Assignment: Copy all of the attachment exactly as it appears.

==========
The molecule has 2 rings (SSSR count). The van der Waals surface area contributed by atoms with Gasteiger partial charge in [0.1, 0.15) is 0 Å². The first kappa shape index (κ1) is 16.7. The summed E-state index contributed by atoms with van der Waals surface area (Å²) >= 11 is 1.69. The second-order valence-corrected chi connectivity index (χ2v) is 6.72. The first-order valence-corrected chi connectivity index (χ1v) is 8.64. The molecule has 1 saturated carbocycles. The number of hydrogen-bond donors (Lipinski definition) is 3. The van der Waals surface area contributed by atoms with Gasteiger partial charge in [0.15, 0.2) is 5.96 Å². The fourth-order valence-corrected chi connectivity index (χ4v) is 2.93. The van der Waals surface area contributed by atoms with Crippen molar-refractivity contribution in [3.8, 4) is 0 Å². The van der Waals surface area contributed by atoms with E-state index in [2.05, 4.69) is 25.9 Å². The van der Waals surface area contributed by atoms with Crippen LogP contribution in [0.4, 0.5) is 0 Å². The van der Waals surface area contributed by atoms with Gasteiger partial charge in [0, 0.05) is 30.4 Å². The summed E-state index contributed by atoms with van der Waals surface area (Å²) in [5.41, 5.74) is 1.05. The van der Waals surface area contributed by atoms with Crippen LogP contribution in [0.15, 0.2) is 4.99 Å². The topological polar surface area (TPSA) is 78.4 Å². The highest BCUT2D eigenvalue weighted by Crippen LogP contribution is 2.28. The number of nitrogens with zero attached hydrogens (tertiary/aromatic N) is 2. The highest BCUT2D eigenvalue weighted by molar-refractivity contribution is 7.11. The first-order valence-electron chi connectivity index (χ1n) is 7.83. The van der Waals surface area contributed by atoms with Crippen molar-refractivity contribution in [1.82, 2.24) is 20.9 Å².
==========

The molecule has 2 rings (SSSR count). The van der Waals surface area contributed by atoms with Gasteiger partial charge in [0.1, 0.15) is 0 Å². The first kappa shape index (κ1) is 16.7. The summed E-state index contributed by atoms with van der Waals surface area (Å²) >= 11 is 1.69. The second-order valence-corrected chi connectivity index (χ2v) is 6.72. The first-order valence-corrected chi connectivity index (χ1v) is 8.64. The molecule has 1 saturated carbocycles. The number of hydrogen-bond donors (Lipinski definition) is 3. The van der Waals surface area contributed by atoms with Gasteiger partial charge in [0.15, 0.2) is 5.96 Å². The fourth-order valence-corrected chi connectivity index (χ4v) is 2.93. The van der Waals surface area contributed by atoms with Crippen molar-refractivity contribution in [3.8, 4) is 0 Å². The van der Waals surface area contributed by atoms with E-state index in [2.05, 4.69) is 25.9 Å². The van der Waals surface area contributed by atoms with Crippen LogP contribution in [0.4, 0.5) is 0 Å². The van der Waals surface area contributed by atoms with Gasteiger partial charge in [0, 0.05) is 30.4 Å². The summed E-state index contributed by atoms with van der Waals surface area (Å²) in [5.41, 5.74) is 1.05. The van der Waals surface area contributed by atoms with Crippen LogP contribution in [0.15, 0.2) is 4.99 Å². The topological polar surface area (TPSA) is 78.4 Å². The highest BCUT2D eigenvalue weighted by Crippen LogP contribution is 2.28. The number of nitrogens with zero attached hydrogens (tertiary/aromatic N) is 2. The highest BCUT2D eigenvalue weighted by molar-refractivity contribution is 7.11. The first-order valence-electron chi connectivity index (χ1n) is 7.83. The van der Waals surface area contributed by atoms with Crippen molar-refractivity contribution in [1.82, 2.24) is 20.9 Å².